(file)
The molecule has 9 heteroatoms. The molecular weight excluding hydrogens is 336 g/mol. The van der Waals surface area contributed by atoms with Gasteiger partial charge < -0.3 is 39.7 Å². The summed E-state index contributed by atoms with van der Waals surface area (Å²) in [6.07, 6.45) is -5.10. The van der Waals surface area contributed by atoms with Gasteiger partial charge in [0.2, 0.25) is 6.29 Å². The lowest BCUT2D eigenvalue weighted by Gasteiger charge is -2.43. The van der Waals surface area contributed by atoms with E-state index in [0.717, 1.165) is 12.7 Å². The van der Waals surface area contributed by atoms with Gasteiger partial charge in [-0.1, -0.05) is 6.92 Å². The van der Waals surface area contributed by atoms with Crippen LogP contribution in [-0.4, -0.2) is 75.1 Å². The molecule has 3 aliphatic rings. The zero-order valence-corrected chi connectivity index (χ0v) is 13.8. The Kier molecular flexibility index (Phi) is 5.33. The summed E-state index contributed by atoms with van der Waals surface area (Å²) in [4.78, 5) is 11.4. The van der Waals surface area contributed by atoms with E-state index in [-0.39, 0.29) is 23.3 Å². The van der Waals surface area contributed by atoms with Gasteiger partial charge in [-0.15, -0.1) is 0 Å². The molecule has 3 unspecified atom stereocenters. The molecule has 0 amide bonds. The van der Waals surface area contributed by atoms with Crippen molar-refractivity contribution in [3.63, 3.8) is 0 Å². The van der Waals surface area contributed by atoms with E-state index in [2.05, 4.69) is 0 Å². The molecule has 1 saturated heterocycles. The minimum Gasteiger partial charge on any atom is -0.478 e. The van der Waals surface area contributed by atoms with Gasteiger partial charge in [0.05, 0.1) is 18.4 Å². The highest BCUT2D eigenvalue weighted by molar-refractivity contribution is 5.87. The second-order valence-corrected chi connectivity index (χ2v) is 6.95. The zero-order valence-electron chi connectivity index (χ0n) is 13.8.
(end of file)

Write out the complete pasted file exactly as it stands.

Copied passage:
The molecule has 9 heteroatoms. The molecular weight excluding hydrogens is 336 g/mol. The van der Waals surface area contributed by atoms with Gasteiger partial charge < -0.3 is 39.7 Å². The summed E-state index contributed by atoms with van der Waals surface area (Å²) in [6.07, 6.45) is -5.10. The van der Waals surface area contributed by atoms with Gasteiger partial charge in [0.2, 0.25) is 6.29 Å². The lowest BCUT2D eigenvalue weighted by Gasteiger charge is -2.43. The van der Waals surface area contributed by atoms with E-state index in [0.717, 1.165) is 12.7 Å². The van der Waals surface area contributed by atoms with Gasteiger partial charge in [-0.1, -0.05) is 6.92 Å². The van der Waals surface area contributed by atoms with Crippen LogP contribution in [-0.4, -0.2) is 75.1 Å². The molecule has 3 aliphatic rings. The zero-order valence-corrected chi connectivity index (χ0v) is 13.8. The Kier molecular flexibility index (Phi) is 5.33. The summed E-state index contributed by atoms with van der Waals surface area (Å²) in [4.78, 5) is 11.4. The van der Waals surface area contributed by atoms with E-state index in [-0.39, 0.29) is 23.3 Å². The van der Waals surface area contributed by atoms with Gasteiger partial charge in [-0.15, -0.1) is 0 Å². The molecule has 3 unspecified atom stereocenters. The molecule has 0 amide bonds. The van der Waals surface area contributed by atoms with Crippen molar-refractivity contribution in [3.63, 3.8) is 0 Å². The van der Waals surface area contributed by atoms with E-state index in [2.05, 4.69) is 0 Å². The molecule has 1 saturated heterocycles. The minimum Gasteiger partial charge on any atom is -0.478 e. The van der Waals surface area contributed by atoms with Gasteiger partial charge in [0.05, 0.1) is 18.4 Å². The highest BCUT2D eigenvalue weighted by molar-refractivity contribution is 5.87. The second-order valence-corrected chi connectivity index (χ2v) is 6.95. The zero-order valence-electron chi connectivity index (χ0n) is 13.8.